An early morning breakfast and networking event drew dozens of Chicago-area business leaders to the Garden City Business Center last week to learn how to hone their social media techniques and to gather with leaders of the Lawndale Business Renaissance Association and the Business Executives Association.
The event, co-hosted by Roscoe, along with the LBRA and BEA, included a panel discussion on “Growing Your Business Through Social Media.” The panel included representatives of a jeans manufacturing company, an upscale cupcake bakery and a junk removal service, who described the range of strategies they employ for connecting with prospective and current customers on social media, along with techniques for dealing with negative reviews.
Social Media, With Cupcakes
Kim Deason, general manager of More, a cupcake bakery whose customers include Williams-Sonoma and Dean & DeLuca, described Facebook campaigns in which people clicked to win a free cupcake.
Deason told the audience that the goal is to use social media in a way that makes an audience do more than just read your posts. See also:free cupcakes.
Robert McMillan, who founded Dearborn Denim & Apparel, a jeans manufacturer in the process of opening a second retail location, said the company posts something on social media every day and keeps a bank of content and photographs. McMillan also advised audience members to respond honestly to negative reviews.
The other panelists agreed. “If we messed up (an order for two cupcakes), I’m going to send you a dozen,” said Deason, who acknowledged that nasty reviews are probably less of a problem in her line of work. “How angry can you be about a cupcake?” Audience members, who rapidly emptied a table of More cupcakes provided for the event, could not imagine a less likely scenario.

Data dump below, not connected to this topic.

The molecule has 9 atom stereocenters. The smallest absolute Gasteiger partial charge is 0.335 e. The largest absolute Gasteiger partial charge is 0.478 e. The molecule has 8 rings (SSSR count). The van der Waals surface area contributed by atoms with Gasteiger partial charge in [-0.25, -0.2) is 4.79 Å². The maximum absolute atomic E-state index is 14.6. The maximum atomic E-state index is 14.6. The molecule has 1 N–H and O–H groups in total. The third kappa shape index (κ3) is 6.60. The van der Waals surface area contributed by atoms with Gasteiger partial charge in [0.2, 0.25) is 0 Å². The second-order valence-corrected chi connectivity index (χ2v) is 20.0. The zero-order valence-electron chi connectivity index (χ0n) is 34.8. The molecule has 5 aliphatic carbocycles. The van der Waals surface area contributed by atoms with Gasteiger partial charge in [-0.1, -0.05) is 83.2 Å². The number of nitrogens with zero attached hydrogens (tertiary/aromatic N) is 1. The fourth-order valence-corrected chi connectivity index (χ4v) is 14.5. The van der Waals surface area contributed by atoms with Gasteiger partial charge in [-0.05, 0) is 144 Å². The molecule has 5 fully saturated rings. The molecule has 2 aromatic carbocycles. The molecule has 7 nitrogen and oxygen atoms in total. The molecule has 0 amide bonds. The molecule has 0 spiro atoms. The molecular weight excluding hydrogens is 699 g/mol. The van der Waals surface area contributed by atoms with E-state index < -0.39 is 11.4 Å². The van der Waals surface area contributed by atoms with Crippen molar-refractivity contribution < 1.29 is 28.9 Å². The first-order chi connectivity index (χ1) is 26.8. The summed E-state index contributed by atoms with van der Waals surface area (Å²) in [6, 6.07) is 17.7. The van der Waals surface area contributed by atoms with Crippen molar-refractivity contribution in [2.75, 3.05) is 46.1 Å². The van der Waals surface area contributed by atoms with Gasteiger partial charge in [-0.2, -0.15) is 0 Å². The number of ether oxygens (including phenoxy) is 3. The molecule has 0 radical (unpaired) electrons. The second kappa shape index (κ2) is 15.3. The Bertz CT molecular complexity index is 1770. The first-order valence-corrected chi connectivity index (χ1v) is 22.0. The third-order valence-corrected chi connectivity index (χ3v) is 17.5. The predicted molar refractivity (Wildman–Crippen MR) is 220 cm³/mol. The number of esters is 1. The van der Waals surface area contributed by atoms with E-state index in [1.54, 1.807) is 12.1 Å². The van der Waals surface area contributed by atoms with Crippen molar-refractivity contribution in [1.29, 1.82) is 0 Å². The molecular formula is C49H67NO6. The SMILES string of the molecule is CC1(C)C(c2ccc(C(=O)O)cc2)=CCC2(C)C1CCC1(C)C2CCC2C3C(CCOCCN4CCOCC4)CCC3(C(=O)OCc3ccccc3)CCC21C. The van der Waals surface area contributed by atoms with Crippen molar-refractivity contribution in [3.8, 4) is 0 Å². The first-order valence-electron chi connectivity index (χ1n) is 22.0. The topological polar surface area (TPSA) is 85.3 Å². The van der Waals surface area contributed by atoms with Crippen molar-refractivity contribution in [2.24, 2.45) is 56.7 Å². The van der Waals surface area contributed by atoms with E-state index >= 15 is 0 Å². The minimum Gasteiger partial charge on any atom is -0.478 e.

Hagen Kern, owner of Junk King Chicago, said social media was always part of his strategy for building his junk removal franchise. The company also uses targeted Google advertising to make sure that it comes up high in internet search results, Kern said.
Building a Stronger Business Community
The event was sponsored by both the BEA and the LBRA in keeping with the LBRA’s mission of developing and supporting the area business community, which was left devastated in the wake of riots that followed the assassination of Martin Luther King in 1968. The LBRA, which Executive Director Bernard Jennings said has grown to include more than 70 companies, was expanded recently to include the Little Village area and has assisted in efforts resulting in more than $8 million in economic impact since 2014.
Roscoe President Jim Buik, a past chairman and founding member of the LBRA, said the event, which included a BEA tradition of members thanking other members for recent acts of support, was an example of the way in which businesses can grow in the process of helping to nurture other businesses.